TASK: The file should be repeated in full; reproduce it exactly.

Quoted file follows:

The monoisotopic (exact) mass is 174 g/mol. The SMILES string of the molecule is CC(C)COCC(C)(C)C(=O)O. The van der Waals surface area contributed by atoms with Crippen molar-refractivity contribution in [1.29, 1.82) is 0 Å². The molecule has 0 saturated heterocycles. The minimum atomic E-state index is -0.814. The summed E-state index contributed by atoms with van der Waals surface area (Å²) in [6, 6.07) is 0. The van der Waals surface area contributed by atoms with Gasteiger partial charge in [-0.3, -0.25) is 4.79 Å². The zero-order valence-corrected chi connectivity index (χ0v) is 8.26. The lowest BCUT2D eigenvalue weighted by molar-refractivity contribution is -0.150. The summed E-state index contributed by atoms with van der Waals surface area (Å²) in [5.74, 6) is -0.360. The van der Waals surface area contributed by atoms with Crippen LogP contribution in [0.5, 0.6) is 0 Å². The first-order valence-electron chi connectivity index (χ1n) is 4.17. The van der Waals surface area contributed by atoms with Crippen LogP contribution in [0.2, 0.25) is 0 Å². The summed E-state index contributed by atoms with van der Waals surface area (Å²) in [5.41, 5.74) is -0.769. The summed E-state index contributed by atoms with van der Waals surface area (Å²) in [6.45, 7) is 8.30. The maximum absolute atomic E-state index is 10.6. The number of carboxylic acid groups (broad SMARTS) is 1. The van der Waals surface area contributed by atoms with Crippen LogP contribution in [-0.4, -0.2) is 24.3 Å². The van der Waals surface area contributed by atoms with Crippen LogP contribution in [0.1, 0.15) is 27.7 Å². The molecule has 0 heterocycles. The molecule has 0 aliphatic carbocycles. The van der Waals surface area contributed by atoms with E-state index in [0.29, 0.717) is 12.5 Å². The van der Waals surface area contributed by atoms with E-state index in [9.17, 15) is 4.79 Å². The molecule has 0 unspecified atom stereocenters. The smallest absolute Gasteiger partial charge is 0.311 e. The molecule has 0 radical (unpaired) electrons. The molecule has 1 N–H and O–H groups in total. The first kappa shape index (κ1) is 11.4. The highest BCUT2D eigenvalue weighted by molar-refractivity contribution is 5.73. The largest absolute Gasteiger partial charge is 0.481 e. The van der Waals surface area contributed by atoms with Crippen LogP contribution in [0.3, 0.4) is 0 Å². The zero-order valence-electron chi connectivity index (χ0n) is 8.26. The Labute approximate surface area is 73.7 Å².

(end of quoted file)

The monoisotopic (exact) mass is 174 g/mol. The SMILES string of the molecule is CC(C)COCC(C)(C)C(=O)O. The van der Waals surface area contributed by atoms with Crippen molar-refractivity contribution in [1.29, 1.82) is 0 Å². The molecule has 0 saturated heterocycles. The minimum atomic E-state index is -0.814. The summed E-state index contributed by atoms with van der Waals surface area (Å²) in [6, 6.07) is 0. The van der Waals surface area contributed by atoms with Gasteiger partial charge in [-0.3, -0.25) is 4.79 Å². The zero-order valence-corrected chi connectivity index (χ0v) is 8.26. The lowest BCUT2D eigenvalue weighted by molar-refractivity contribution is -0.150. The summed E-state index contributed by atoms with van der Waals surface area (Å²) in [5.74, 6) is -0.360. The van der Waals surface area contributed by atoms with Crippen LogP contribution in [0.5, 0.6) is 0 Å². The first-order valence-electron chi connectivity index (χ1n) is 4.17. The van der Waals surface area contributed by atoms with Crippen LogP contribution in [0.2, 0.25) is 0 Å². The summed E-state index contributed by atoms with van der Waals surface area (Å²) in [5.41, 5.74) is -0.769. The summed E-state index contributed by atoms with van der Waals surface area (Å²) in [6.45, 7) is 8.30. The maximum absolute atomic E-state index is 10.6. The number of carboxylic acid groups (broad SMARTS) is 1. The van der Waals surface area contributed by atoms with Crippen LogP contribution in [-0.4, -0.2) is 24.3 Å². The van der Waals surface area contributed by atoms with Crippen LogP contribution in [0.1, 0.15) is 27.7 Å². The molecule has 0 heterocycles. The molecule has 0 aliphatic carbocycles. The van der Waals surface area contributed by atoms with E-state index in [0.29, 0.717) is 12.5 Å². The van der Waals surface area contributed by atoms with E-state index in [9.17, 15) is 4.79 Å². The molecule has 0 unspecified atom stereocenters. The smallest absolute Gasteiger partial charge is 0.311 e. The molecule has 0 radical (unpaired) electrons. The molecule has 1 N–H and O–H groups in total. The first kappa shape index (κ1) is 11.4. The highest BCUT2D eigenvalue weighted by molar-refractivity contribution is 5.73. The largest absolute Gasteiger partial charge is 0.481 e. The van der Waals surface area contributed by atoms with Crippen LogP contribution in [0.3, 0.4) is 0 Å². The zero-order valence-electron chi connectivity index (χ0n) is 8.26. The Labute approximate surface area is 73.7 Å².